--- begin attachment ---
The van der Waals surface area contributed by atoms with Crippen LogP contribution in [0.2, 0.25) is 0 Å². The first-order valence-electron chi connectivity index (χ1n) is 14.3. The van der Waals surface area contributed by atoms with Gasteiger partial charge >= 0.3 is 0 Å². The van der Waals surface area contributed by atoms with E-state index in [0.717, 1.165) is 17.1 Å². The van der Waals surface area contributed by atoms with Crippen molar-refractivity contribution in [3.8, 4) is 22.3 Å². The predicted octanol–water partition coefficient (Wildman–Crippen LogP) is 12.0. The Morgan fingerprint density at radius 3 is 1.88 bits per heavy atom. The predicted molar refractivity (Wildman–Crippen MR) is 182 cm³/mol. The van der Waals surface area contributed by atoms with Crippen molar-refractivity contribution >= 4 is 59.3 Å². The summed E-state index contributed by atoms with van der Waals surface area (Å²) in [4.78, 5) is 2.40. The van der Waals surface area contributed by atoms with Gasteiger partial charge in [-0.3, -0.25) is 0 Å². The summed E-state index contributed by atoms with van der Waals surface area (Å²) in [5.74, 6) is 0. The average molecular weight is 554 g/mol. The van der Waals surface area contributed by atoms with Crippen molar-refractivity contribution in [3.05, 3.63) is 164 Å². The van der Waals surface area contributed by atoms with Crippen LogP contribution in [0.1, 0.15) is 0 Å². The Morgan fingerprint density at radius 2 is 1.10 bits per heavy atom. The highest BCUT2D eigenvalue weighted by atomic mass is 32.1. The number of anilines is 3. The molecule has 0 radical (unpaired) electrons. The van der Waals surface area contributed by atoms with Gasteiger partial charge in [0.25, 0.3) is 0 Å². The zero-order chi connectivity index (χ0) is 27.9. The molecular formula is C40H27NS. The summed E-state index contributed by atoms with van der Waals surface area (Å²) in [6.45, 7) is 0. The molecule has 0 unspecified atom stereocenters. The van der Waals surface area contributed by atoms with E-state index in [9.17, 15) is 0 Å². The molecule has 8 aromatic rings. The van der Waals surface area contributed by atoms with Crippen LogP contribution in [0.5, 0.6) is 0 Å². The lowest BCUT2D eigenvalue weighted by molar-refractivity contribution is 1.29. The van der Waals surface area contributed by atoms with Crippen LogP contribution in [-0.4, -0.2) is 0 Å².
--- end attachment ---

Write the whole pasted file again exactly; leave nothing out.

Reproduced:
The van der Waals surface area contributed by atoms with Crippen LogP contribution in [0.2, 0.25) is 0 Å². The first-order valence-electron chi connectivity index (χ1n) is 14.3. The van der Waals surface area contributed by atoms with Gasteiger partial charge >= 0.3 is 0 Å². The van der Waals surface area contributed by atoms with E-state index in [0.717, 1.165) is 17.1 Å². The van der Waals surface area contributed by atoms with Crippen molar-refractivity contribution in [3.8, 4) is 22.3 Å². The predicted octanol–water partition coefficient (Wildman–Crippen LogP) is 12.0. The Morgan fingerprint density at radius 3 is 1.88 bits per heavy atom. The predicted molar refractivity (Wildman–Crippen MR) is 182 cm³/mol. The van der Waals surface area contributed by atoms with Crippen molar-refractivity contribution >= 4 is 59.3 Å². The summed E-state index contributed by atoms with van der Waals surface area (Å²) in [4.78, 5) is 2.40. The van der Waals surface area contributed by atoms with Gasteiger partial charge in [-0.3, -0.25) is 0 Å². The summed E-state index contributed by atoms with van der Waals surface area (Å²) in [5.74, 6) is 0. The average molecular weight is 554 g/mol. The van der Waals surface area contributed by atoms with Crippen molar-refractivity contribution in [3.05, 3.63) is 164 Å². The van der Waals surface area contributed by atoms with Crippen LogP contribution in [0.1, 0.15) is 0 Å². The Morgan fingerprint density at radius 2 is 1.10 bits per heavy atom. The highest BCUT2D eigenvalue weighted by atomic mass is 32.1. The number of anilines is 3. The molecule has 0 radical (unpaired) electrons. The van der Waals surface area contributed by atoms with Gasteiger partial charge in [0.25, 0.3) is 0 Å². The zero-order chi connectivity index (χ0) is 27.9. The molecular formula is C40H27NS. The summed E-state index contributed by atoms with van der Waals surface area (Å²) in [6.45, 7) is 0. The molecule has 0 unspecified atom stereocenters. The van der Waals surface area contributed by atoms with E-state index in [9.17, 15) is 0 Å². The molecule has 8 aromatic rings. The van der Waals surface area contributed by atoms with Crippen LogP contribution in [0.5, 0.6) is 0 Å². The lowest BCUT2D eigenvalue weighted by molar-refractivity contribution is 1.29. The van der Waals surface area contributed by atoms with Crippen LogP contribution in [-0.4, -0.2) is 0 Å².